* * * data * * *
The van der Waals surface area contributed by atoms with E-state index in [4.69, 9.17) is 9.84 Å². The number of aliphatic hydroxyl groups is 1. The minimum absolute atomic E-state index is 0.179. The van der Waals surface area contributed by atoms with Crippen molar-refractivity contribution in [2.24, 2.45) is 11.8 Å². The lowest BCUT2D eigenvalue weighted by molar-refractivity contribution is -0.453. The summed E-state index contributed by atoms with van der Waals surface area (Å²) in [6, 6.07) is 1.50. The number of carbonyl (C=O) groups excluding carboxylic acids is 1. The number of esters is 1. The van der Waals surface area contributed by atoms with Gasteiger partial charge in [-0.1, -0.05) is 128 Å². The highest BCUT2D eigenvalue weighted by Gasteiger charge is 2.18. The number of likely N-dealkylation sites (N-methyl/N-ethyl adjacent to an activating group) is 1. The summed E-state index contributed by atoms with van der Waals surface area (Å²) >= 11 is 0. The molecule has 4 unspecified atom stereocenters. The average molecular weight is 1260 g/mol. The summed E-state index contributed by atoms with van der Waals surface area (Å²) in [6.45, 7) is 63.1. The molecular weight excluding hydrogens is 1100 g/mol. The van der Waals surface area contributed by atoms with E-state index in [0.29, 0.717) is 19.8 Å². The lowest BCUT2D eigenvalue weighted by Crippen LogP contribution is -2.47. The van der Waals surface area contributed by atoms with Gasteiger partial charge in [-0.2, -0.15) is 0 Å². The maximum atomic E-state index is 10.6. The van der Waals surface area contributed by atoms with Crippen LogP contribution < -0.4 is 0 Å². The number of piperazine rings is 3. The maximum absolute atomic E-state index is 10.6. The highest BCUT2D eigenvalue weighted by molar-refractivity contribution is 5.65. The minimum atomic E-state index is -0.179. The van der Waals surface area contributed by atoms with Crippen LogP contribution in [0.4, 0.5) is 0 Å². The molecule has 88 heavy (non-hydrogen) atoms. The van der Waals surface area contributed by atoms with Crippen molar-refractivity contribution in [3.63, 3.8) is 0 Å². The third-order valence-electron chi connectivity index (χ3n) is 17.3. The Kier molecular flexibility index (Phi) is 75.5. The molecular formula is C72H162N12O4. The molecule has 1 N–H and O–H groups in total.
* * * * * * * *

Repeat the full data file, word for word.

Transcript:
The van der Waals surface area contributed by atoms with E-state index in [4.69, 9.17) is 9.84 Å². The number of aliphatic hydroxyl groups is 1. The minimum absolute atomic E-state index is 0.179. The van der Waals surface area contributed by atoms with Crippen molar-refractivity contribution in [2.24, 2.45) is 11.8 Å². The lowest BCUT2D eigenvalue weighted by molar-refractivity contribution is -0.453. The summed E-state index contributed by atoms with van der Waals surface area (Å²) in [6, 6.07) is 1.50. The number of carbonyl (C=O) groups excluding carboxylic acids is 1. The number of esters is 1. The van der Waals surface area contributed by atoms with Gasteiger partial charge in [-0.1, -0.05) is 128 Å². The highest BCUT2D eigenvalue weighted by Gasteiger charge is 2.18. The number of likely N-dealkylation sites (N-methyl/N-ethyl adjacent to an activating group) is 1. The summed E-state index contributed by atoms with van der Waals surface area (Å²) >= 11 is 0. The molecule has 4 unspecified atom stereocenters. The average molecular weight is 1260 g/mol. The summed E-state index contributed by atoms with van der Waals surface area (Å²) in [6.45, 7) is 63.1. The molecular weight excluding hydrogens is 1100 g/mol. The van der Waals surface area contributed by atoms with E-state index in [0.29, 0.717) is 19.8 Å². The lowest BCUT2D eigenvalue weighted by Crippen LogP contribution is -2.47. The van der Waals surface area contributed by atoms with Gasteiger partial charge in [-0.2, -0.15) is 0 Å². The maximum atomic E-state index is 10.6. The van der Waals surface area contributed by atoms with Crippen LogP contribution < -0.4 is 0 Å². The number of piperazine rings is 3. The maximum absolute atomic E-state index is 10.6. The highest BCUT2D eigenvalue weighted by molar-refractivity contribution is 5.65. The minimum atomic E-state index is -0.179. The van der Waals surface area contributed by atoms with Crippen LogP contribution in [0.4, 0.5) is 0 Å². The molecule has 88 heavy (non-hydrogen) atoms. The van der Waals surface area contributed by atoms with Crippen molar-refractivity contribution in [3.63, 3.8) is 0 Å². The third-order valence-electron chi connectivity index (χ3n) is 17.3. The Kier molecular flexibility index (Phi) is 75.5. The molecular formula is C72H162N12O4. The molecule has 1 N–H and O–H groups in total.